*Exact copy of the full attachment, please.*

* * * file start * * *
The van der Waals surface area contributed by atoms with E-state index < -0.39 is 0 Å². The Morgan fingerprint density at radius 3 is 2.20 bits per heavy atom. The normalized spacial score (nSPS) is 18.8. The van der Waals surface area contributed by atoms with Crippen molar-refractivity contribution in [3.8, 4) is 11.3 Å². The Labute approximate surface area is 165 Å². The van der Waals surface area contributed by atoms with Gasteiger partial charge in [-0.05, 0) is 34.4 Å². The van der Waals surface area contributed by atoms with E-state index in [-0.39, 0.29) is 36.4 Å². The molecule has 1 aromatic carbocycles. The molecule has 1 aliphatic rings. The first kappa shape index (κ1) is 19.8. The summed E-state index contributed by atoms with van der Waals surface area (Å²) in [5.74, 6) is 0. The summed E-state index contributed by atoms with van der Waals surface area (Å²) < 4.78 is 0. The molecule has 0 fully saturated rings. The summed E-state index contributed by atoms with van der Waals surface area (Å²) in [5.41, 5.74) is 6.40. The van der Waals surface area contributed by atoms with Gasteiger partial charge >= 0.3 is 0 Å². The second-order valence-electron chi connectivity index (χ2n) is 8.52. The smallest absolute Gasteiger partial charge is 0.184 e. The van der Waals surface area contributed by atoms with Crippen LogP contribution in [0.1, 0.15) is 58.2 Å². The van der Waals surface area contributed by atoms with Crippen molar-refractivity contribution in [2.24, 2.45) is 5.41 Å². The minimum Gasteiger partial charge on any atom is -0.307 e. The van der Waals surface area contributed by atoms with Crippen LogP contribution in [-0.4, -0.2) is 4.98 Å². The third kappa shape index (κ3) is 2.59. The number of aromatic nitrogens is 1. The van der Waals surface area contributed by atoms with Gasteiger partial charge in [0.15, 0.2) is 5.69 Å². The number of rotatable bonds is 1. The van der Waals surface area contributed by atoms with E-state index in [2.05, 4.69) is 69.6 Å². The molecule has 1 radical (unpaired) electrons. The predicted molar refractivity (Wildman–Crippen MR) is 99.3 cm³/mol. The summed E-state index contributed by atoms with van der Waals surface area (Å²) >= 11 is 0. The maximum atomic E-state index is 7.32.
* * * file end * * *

The van der Waals surface area contributed by atoms with E-state index < -0.39 is 0 Å². The Morgan fingerprint density at radius 3 is 2.20 bits per heavy atom. The normalized spacial score (nSPS) is 18.8. The van der Waals surface area contributed by atoms with Crippen molar-refractivity contribution in [3.8, 4) is 11.3 Å². The Labute approximate surface area is 165 Å². The van der Waals surface area contributed by atoms with Gasteiger partial charge in [-0.05, 0) is 34.4 Å². The van der Waals surface area contributed by atoms with E-state index in [-0.39, 0.29) is 36.4 Å². The molecule has 1 aromatic carbocycles. The molecule has 1 aliphatic rings. The first kappa shape index (κ1) is 19.8. The summed E-state index contributed by atoms with van der Waals surface area (Å²) in [5.74, 6) is 0. The summed E-state index contributed by atoms with van der Waals surface area (Å²) < 4.78 is 0. The molecule has 0 fully saturated rings. The summed E-state index contributed by atoms with van der Waals surface area (Å²) in [5.41, 5.74) is 6.40. The van der Waals surface area contributed by atoms with Gasteiger partial charge >= 0.3 is 0 Å². The second-order valence-electron chi connectivity index (χ2n) is 8.52. The smallest absolute Gasteiger partial charge is 0.184 e. The van der Waals surface area contributed by atoms with Crippen LogP contribution in [0.1, 0.15) is 58.2 Å². The van der Waals surface area contributed by atoms with Crippen molar-refractivity contribution in [2.24, 2.45) is 5.41 Å². The minimum Gasteiger partial charge on any atom is -0.307 e. The van der Waals surface area contributed by atoms with Crippen LogP contribution in [-0.4, -0.2) is 4.98 Å². The third kappa shape index (κ3) is 2.59. The number of aromatic nitrogens is 1. The van der Waals surface area contributed by atoms with Gasteiger partial charge in [0.15, 0.2) is 5.69 Å². The number of rotatable bonds is 1. The van der Waals surface area contributed by atoms with E-state index in [2.05, 4.69) is 69.6 Å². The molecule has 1 radical (unpaired) electrons. The predicted molar refractivity (Wildman–Crippen MR) is 99.3 cm³/mol. The summed E-state index contributed by atoms with van der Waals surface area (Å²) >= 11 is 0. The maximum atomic E-state index is 7.32.